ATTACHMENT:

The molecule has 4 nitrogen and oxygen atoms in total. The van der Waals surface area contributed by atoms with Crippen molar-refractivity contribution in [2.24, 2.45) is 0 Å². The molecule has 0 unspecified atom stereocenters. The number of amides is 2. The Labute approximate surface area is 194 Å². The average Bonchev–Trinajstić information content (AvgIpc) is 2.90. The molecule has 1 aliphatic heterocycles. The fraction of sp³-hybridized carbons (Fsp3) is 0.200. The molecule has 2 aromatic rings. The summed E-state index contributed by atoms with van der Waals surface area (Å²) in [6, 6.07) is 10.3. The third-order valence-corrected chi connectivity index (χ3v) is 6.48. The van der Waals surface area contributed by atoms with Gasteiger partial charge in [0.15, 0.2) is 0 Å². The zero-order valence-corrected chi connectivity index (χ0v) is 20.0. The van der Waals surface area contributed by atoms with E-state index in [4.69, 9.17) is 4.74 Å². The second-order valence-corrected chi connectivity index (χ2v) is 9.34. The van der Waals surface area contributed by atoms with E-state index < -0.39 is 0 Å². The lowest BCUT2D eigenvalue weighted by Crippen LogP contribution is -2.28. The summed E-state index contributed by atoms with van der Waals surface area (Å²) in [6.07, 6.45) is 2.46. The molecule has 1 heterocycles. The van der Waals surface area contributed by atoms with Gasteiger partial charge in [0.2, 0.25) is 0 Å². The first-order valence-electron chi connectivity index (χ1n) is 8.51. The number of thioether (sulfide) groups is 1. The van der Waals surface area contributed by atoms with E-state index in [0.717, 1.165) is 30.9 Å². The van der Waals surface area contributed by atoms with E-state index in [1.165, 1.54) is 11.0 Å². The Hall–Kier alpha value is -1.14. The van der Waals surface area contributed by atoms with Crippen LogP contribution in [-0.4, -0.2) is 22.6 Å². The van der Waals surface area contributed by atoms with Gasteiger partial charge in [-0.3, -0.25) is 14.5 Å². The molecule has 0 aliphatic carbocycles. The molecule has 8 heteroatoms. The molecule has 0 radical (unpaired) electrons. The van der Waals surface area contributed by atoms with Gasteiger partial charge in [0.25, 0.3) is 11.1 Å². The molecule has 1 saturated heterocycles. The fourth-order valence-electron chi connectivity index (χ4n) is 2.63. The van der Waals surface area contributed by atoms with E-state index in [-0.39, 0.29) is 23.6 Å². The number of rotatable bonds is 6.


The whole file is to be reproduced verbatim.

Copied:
The molecule has 4 nitrogen and oxygen atoms in total. The van der Waals surface area contributed by atoms with Crippen molar-refractivity contribution in [2.24, 2.45) is 0 Å². The molecule has 0 unspecified atom stereocenters. The number of amides is 2. The Labute approximate surface area is 194 Å². The average Bonchev–Trinajstić information content (AvgIpc) is 2.90. The molecule has 1 aliphatic heterocycles. The fraction of sp³-hybridized carbons (Fsp3) is 0.200. The molecule has 2 aromatic rings. The summed E-state index contributed by atoms with van der Waals surface area (Å²) in [6, 6.07) is 10.3. The third-order valence-corrected chi connectivity index (χ3v) is 6.48. The van der Waals surface area contributed by atoms with Gasteiger partial charge in [0.15, 0.2) is 0 Å². The zero-order valence-corrected chi connectivity index (χ0v) is 20.0. The van der Waals surface area contributed by atoms with E-state index in [4.69, 9.17) is 4.74 Å². The second-order valence-corrected chi connectivity index (χ2v) is 9.34. The van der Waals surface area contributed by atoms with E-state index < -0.39 is 0 Å². The lowest BCUT2D eigenvalue weighted by Crippen LogP contribution is -2.28. The summed E-state index contributed by atoms with van der Waals surface area (Å²) in [6.07, 6.45) is 2.46. The molecule has 1 heterocycles. The van der Waals surface area contributed by atoms with Gasteiger partial charge in [0.2, 0.25) is 0 Å². The first-order valence-electron chi connectivity index (χ1n) is 8.51. The number of thioether (sulfide) groups is 1. The van der Waals surface area contributed by atoms with E-state index in [0.717, 1.165) is 30.9 Å². The van der Waals surface area contributed by atoms with E-state index in [1.165, 1.54) is 11.0 Å². The Hall–Kier alpha value is -1.14. The van der Waals surface area contributed by atoms with Crippen LogP contribution in [-0.4, -0.2) is 22.6 Å². The van der Waals surface area contributed by atoms with Gasteiger partial charge in [-0.3, -0.25) is 14.5 Å². The molecule has 0 aliphatic carbocycles. The molecule has 8 heteroatoms. The molecule has 0 radical (unpaired) electrons. The van der Waals surface area contributed by atoms with Gasteiger partial charge in [0.25, 0.3) is 11.1 Å². The molecule has 1 saturated heterocycles. The fourth-order valence-electron chi connectivity index (χ4n) is 2.63. The van der Waals surface area contributed by atoms with E-state index in [-0.39, 0.29) is 23.6 Å². The number of rotatable bonds is 6.